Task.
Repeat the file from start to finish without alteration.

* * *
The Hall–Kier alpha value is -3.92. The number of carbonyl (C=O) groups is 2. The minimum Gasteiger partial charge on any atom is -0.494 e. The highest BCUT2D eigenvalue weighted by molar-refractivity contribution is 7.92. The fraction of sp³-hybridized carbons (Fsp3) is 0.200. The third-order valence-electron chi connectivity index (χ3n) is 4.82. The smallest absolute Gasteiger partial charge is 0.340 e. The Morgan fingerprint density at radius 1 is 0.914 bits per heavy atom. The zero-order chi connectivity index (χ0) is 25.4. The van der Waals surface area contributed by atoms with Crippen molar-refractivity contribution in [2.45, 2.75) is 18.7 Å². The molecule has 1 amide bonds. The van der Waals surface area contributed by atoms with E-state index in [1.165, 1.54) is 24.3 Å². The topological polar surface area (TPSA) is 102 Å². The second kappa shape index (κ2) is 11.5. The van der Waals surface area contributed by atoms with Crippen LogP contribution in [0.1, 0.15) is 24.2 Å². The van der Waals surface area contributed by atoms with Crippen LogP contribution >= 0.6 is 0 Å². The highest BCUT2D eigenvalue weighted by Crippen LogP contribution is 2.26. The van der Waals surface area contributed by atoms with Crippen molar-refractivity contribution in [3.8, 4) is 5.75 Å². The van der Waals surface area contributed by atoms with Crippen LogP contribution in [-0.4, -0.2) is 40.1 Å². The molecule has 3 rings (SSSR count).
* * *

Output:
The Hall–Kier alpha value is -3.92. The number of carbonyl (C=O) groups is 2. The minimum Gasteiger partial charge on any atom is -0.494 e. The highest BCUT2D eigenvalue weighted by molar-refractivity contribution is 7.92. The fraction of sp³-hybridized carbons (Fsp3) is 0.200. The third-order valence-electron chi connectivity index (χ3n) is 4.82. The smallest absolute Gasteiger partial charge is 0.340 e. The Morgan fingerprint density at radius 1 is 0.914 bits per heavy atom. The zero-order chi connectivity index (χ0) is 25.4. The van der Waals surface area contributed by atoms with Crippen molar-refractivity contribution in [2.45, 2.75) is 18.7 Å². The molecule has 1 amide bonds. The van der Waals surface area contributed by atoms with E-state index in [1.165, 1.54) is 24.3 Å². The topological polar surface area (TPSA) is 102 Å². The second kappa shape index (κ2) is 11.5. The van der Waals surface area contributed by atoms with Crippen LogP contribution in [0.1, 0.15) is 24.2 Å². The van der Waals surface area contributed by atoms with Crippen LogP contribution >= 0.6 is 0 Å². The highest BCUT2D eigenvalue weighted by Crippen LogP contribution is 2.26. The van der Waals surface area contributed by atoms with Crippen molar-refractivity contribution in [3.8, 4) is 5.75 Å². The van der Waals surface area contributed by atoms with Crippen LogP contribution in [-0.4, -0.2) is 40.1 Å². The molecule has 3 rings (SSSR count).